I'd classify myself as a pretty average knitter- I haven't tackled a lot of things I'd like to accomplish but I know enough to teach other people how to knit. I am by no means an expert and still have stumbling blocks (but I guess from what I gather, the experts still have stumbling blocks from time to time too).
Turns out though, one of the stumbling blocks in my progression as a knitter might be coming to realize that the mistakes might not be my own.
That brings be to Knitting Errata, which is the nice way of saying: The pattern we gave is screwed up. It's not going to work, no matter how hard you try. Doesn't matter how many times you knit, frog, reknit, curse, count, check the pattern, curse again. It's just not going to happen!
I've known for a long time that errata existed, and I guess the smart thing to do would be to check for an errata each time I start a new pattern (and perhaps that's what expert knitters do). But I tend to be of the mind that if it's printed in a book or a pattern sold to me and it's going wrong, that I'm doing something wrong, not that the pattern is flawed. I have a certain confidence in the experts who wrote the (expensive) book and the people who test the patterns. And I don't think I'm alone here. As an average or even new knitter I think your first though is- I must be doing something wrong.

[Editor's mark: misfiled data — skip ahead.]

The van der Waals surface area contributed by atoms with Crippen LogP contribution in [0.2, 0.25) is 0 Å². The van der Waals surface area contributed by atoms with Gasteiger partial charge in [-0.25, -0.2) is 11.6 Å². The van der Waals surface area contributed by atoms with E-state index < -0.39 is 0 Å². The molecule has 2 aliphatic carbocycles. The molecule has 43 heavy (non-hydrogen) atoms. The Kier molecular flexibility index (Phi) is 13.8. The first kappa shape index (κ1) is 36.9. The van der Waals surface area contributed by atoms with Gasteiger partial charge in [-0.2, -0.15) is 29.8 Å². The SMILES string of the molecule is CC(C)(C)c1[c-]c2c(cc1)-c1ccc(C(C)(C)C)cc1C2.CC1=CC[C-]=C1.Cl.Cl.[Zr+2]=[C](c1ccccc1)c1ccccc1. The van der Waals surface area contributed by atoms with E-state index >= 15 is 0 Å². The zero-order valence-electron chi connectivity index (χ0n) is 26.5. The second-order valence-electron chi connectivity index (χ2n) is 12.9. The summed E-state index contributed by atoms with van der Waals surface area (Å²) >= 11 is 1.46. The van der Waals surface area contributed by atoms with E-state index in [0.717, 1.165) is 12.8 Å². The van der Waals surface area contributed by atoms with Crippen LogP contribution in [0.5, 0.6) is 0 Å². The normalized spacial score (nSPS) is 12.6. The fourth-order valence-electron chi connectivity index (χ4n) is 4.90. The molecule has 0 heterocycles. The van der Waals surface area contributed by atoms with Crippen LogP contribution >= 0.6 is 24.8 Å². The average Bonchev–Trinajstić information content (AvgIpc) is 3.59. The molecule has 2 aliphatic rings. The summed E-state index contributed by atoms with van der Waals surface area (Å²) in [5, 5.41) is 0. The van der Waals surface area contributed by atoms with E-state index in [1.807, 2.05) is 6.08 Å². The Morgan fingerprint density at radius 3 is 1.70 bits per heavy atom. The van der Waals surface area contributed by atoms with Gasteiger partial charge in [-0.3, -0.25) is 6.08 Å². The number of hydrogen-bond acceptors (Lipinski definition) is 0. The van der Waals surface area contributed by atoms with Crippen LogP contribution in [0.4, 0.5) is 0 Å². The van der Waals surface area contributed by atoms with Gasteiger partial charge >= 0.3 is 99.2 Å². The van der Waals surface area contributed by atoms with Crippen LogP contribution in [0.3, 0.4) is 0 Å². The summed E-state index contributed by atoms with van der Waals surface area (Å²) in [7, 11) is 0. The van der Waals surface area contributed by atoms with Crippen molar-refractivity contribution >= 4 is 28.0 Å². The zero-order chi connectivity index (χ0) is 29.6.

My first tip to check for an errata on this particular pattern should have been that I found a mistake immediately while looking it over quickly... what I didn't expect is that there would be 4 more errors in it.
While checking for corrections I was shocked to find about 10 or 12 more patterns and stitches in the book it came from with pretty major errors. But mistakes are human, and we all make them (I certainly make enough of them, there's probably a typo or grammatical error in this post somewhere)... so I think the realization that the mistake might not be my own is an important stumbling block to get over in my progression as a knitter. (That, and checking for corrections at the start might just save me some time and aggravation!)
After ripping it out this last time I think I'm on the road to rights... hopefully!
If you'd like to check your books and patterns for corrections here are some useful resources:
You can also do a search for the publisher of the book, designer or yarn company that provided the pattern. Even searching the pattern or stitch name with the word corrections can produce some results.